There was an arms race, and complex disarmament negotiations.

"We had to explain the meaning of such terms as nuclear throw-weight, NATO infrastructure, flexible response, and the 'trip wire' theory," Ali said. "Most of this has now passed into common usage. We had to cover the independence movements of the decolonization era."

New rules were made to fit new situations.

"I well recall that even during World War II, Reuters had a rule according to which Germany, Italy and Japan were not to be referred to as the 'enemy' unless one was quoting an official communique, a parliamentary statement or a speech by Churchill, etc.," he said. "Was this taking objectivity too far? I think not, because it is the principle that matters."

The principle is objectivity, the foundation of journalistic integrity.

"Today, for example, a good news agency does not use the words 'terrorist' or 'freedom fighter' unless it is quoting someone or from a statement. It uses a neutral word like 'insurgent' for one man's terrorist is another man's freedom fighter," Ali has said. "The enemy of today is an ally of tomorrow. Witness Rabin and Arafat shaking hands on the White House lawn. That is why I constantly stress the importance of not taking sides, solid sourcing and accurate quotes. This is why our community - I really mean this - is so fortunate in having The Pilot, with its high standards of integrity and fairness."

Newspapers and news organizations once reflected the passions, interests and loyalties of their owners, often family dynasties. Times changed.

The threat to objectivity comes now from a different angle, Ali says.

"The market discourages radicalism and risk-taking of the kind that family owners had often been willing to accept," he has said. "It currently accounts for much of the blandness, gossip and scandal of salacious, sleazy yellow-type 'show biz' contemporary journalism. My favorite poet T.S. Eliot put it wisely when some 50 years ago he intuitively asked: 'Where is the wisdom we have lost in knowledge? Where is the knowledge we have lost in information?'"

Unexamined notions become widely accepted, are picked up and repeated by the press, Ali says.

"Consider for a moment the slender basis for much of what we currently accept as economic gospel: communism collapses, and the most timid forms of social planning are seen as a first step down the road to the gulag; Western Europe falters, and we are ready to throw a century's worth of social welfare measures in the trash," he says. "The American economy goes into high gear for a few years, and the idea of corporate executives who earn hundreds of times more than their employees becomes a law of nature.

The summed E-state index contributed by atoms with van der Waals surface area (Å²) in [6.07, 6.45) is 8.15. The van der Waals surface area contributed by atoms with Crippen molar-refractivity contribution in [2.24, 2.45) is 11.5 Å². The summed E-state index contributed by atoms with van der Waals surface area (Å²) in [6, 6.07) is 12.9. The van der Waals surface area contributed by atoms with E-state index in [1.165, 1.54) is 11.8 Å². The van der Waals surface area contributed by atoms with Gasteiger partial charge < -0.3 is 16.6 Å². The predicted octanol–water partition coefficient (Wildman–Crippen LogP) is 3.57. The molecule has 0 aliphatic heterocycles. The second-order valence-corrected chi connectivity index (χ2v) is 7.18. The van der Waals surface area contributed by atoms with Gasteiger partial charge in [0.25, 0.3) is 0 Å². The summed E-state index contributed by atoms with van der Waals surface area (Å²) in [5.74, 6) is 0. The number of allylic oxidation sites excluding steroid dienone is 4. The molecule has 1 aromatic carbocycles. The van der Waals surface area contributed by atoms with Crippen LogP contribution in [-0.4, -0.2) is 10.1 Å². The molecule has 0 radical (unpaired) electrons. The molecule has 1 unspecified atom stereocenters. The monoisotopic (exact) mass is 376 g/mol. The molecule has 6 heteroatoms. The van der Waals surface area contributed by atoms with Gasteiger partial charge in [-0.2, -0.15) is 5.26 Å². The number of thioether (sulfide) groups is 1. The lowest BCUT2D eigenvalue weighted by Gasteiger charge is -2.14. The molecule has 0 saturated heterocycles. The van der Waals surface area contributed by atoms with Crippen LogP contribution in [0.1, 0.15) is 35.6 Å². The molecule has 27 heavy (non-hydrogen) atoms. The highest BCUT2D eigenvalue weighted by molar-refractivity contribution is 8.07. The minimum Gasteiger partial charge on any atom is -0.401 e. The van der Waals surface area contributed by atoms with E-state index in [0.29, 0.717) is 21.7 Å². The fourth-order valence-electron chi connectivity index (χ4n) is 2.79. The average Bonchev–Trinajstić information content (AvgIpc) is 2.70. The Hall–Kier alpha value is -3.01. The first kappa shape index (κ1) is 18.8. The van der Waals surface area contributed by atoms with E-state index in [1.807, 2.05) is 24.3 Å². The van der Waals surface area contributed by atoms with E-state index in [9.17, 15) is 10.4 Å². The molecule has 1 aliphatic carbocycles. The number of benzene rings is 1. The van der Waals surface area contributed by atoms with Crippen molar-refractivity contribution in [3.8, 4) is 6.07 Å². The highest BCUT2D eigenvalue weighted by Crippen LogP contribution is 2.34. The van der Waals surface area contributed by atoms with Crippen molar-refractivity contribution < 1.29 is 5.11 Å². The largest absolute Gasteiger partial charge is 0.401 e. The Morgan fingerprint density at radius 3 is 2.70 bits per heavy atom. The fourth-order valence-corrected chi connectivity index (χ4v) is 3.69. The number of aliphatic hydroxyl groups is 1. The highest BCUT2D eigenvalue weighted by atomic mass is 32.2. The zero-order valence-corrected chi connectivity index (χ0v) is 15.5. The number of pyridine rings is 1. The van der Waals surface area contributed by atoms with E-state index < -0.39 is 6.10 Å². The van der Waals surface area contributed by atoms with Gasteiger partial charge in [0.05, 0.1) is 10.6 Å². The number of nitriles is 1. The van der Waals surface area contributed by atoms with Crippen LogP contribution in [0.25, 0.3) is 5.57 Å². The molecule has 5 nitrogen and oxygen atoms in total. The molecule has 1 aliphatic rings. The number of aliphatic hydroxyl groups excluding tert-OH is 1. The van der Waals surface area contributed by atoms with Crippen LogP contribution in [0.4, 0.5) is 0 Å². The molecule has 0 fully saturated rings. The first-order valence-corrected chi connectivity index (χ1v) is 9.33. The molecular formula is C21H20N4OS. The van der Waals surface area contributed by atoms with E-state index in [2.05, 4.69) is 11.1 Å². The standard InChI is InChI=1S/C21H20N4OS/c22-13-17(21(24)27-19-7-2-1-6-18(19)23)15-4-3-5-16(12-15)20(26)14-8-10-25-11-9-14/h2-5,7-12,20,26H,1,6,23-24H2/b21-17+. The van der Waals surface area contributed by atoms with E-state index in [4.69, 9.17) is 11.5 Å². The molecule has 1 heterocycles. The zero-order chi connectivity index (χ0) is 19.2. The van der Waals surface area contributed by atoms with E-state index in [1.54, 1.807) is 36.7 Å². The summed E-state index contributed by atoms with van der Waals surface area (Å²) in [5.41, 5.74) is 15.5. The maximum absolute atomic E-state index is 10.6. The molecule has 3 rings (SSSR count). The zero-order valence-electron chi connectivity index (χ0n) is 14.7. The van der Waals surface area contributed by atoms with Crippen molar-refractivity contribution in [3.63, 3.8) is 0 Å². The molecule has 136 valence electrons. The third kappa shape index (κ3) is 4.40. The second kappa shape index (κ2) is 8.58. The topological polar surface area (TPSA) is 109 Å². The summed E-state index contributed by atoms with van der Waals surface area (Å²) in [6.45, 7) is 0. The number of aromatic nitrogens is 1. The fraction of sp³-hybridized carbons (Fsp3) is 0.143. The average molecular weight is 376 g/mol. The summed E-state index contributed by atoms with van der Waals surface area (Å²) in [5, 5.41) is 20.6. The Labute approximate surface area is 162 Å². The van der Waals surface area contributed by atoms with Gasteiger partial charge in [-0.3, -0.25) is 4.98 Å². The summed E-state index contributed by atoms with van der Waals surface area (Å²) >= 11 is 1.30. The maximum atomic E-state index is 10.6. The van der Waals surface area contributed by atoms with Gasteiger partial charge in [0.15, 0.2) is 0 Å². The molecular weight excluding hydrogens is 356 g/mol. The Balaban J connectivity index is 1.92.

"Indeed, the confidence with which eternal verities are thrown around by experts and accepted by masses of people in the capital and market driven part of the world these days recalls nothing so much as the Soviet Union a generation or two ago. This dogma too shall pass, and we will all be better off."

Ali sees many challenges immediately ahead.

"The world will have to confront the power of tribalism and the challenge of so-called 'fundamentalism,'" he said. "What is happening in European unification, common currency, etc. is one of the great movements of history."

Here at home, many of our political challenges will have economic roots, Ali says.

"Since the 1970s, virtually all our income gains in the U.S. have gone to the highest-earning 20 percent of our households, producing inequality greater than at any time since the 1930s," he told a meeting of the English Speaking Union. "Mr. Bill Gates alone is wealthier than half the American people put together. Yet economists treat the issue as a regrettable footnote in the glowing story of world-beating job creation, soaring corporate profits and all but invisible inflation."

World order is threatened by a weak United Nations, the greatest hope for peace.

"It is up to each one of us to see that the U.N. does not end with a whimper because of our lack of support and constant demeaning of it," Ali told the Sandhills Rotary Club not long ago. "It is the only real safety valve that I know that could stop the world ending with a nuclear bang. My own intuitive belief is that unilateralism and preemptive strikes could lead to bangs and/or whimpers; but multilateralism will steer clear of such terrible politico-strategic, economic, social disasters."

Ali hopes the capture of "the tyrant Saddam Hussein" will be followed by greater international involvement in the future of Iraq.

Ali's pace may be slower now, but still he wakes each morning with a fresh interest in the news of the day. He does yoga, studies mystic poetry, loves the work of the Sufi Persian writers and T.S. Eliot.

"Every thing about life is so transient - I came like water, like wind I go," Ali said. "I learned a long time ago to thank God for waking up every morning in good health and humor. Thus, what could be more important, as E M Forster said, than human relationships in these days of telegrams and anger? Incidentally, Foster dedicated his classic, 'A Passage to India,' to my grand uncle Sir Ross Masood."

He quotes Ezra Pound.

"The quality of the affection, in the end, is in the trace it leaves in the mind."

[This article appeared on the front page of THE PILOT]

Editor's Note: Islam also teaches the middle way. The Quran says "And thus have We willed you to be a community of the middle way, so that [with your lives] you might bear witness to the truth before all mankind, and that the Apostle might bear witness to it before you."--Muhammad Asad, "The Message of the Quran" (2:43)

"Obituary: Mohsin Ali,", December 18, 2015

Copyright © 2004 The Pilot